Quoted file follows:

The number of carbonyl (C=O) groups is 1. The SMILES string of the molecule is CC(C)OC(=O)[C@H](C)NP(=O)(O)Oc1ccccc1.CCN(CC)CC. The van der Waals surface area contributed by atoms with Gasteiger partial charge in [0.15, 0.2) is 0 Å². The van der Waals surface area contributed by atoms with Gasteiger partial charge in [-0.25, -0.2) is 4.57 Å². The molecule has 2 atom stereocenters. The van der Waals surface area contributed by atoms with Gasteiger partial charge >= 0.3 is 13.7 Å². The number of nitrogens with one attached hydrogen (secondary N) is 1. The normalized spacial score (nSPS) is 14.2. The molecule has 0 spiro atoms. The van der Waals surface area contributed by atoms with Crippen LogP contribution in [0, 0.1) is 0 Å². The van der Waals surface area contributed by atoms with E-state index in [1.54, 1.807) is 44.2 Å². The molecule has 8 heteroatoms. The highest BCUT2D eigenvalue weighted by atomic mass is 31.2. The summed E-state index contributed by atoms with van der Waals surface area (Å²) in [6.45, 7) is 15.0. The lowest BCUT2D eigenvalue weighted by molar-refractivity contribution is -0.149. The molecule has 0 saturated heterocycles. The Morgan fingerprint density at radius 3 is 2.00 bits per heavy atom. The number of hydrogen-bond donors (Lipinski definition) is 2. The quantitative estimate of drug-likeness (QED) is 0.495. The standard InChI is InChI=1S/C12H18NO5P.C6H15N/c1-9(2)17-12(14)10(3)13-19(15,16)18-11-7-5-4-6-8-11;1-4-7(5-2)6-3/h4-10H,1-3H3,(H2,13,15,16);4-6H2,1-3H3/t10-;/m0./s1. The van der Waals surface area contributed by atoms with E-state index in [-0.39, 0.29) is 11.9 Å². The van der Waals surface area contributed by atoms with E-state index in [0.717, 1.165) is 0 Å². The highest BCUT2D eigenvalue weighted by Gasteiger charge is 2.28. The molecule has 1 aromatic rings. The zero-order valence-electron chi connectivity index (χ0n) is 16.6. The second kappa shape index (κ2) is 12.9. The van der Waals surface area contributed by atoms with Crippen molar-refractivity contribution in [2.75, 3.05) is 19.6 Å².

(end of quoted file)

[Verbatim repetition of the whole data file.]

The number of carbonyl (C=O) groups is 1. The SMILES string of the molecule is CC(C)OC(=O)[C@H](C)NP(=O)(O)Oc1ccccc1.CCN(CC)CC. The van der Waals surface area contributed by atoms with Gasteiger partial charge in [0.15, 0.2) is 0 Å². The van der Waals surface area contributed by atoms with Gasteiger partial charge in [-0.25, -0.2) is 4.57 Å². The molecule has 2 atom stereocenters. The van der Waals surface area contributed by atoms with Gasteiger partial charge >= 0.3 is 13.7 Å². The number of nitrogens with one attached hydrogen (secondary N) is 1. The normalized spacial score (nSPS) is 14.2. The molecule has 0 spiro atoms. The van der Waals surface area contributed by atoms with Crippen LogP contribution in [0, 0.1) is 0 Å². The van der Waals surface area contributed by atoms with E-state index in [1.54, 1.807) is 44.2 Å². The molecule has 8 heteroatoms. The highest BCUT2D eigenvalue weighted by atomic mass is 31.2. The summed E-state index contributed by atoms with van der Waals surface area (Å²) in [6.45, 7) is 15.0. The lowest BCUT2D eigenvalue weighted by molar-refractivity contribution is -0.149. The molecule has 0 saturated heterocycles. The Morgan fingerprint density at radius 3 is 2.00 bits per heavy atom. The number of hydrogen-bond donors (Lipinski definition) is 2. The quantitative estimate of drug-likeness (QED) is 0.495. The standard InChI is InChI=1S/C12H18NO5P.C6H15N/c1-9(2)17-12(14)10(3)13-19(15,16)18-11-7-5-4-6-8-11;1-4-7(5-2)6-3/h4-10H,1-3H3,(H2,13,15,16);4-6H2,1-3H3/t10-;/m0./s1. The van der Waals surface area contributed by atoms with E-state index in [-0.39, 0.29) is 11.9 Å². The van der Waals surface area contributed by atoms with E-state index in [0.717, 1.165) is 0 Å². The highest BCUT2D eigenvalue weighted by Gasteiger charge is 2.28. The molecule has 1 aromatic rings. The zero-order valence-electron chi connectivity index (χ0n) is 16.6. The second kappa shape index (κ2) is 12.9. The van der Waals surface area contributed by atoms with Crippen molar-refractivity contribution in [2.75, 3.05) is 19.6 Å².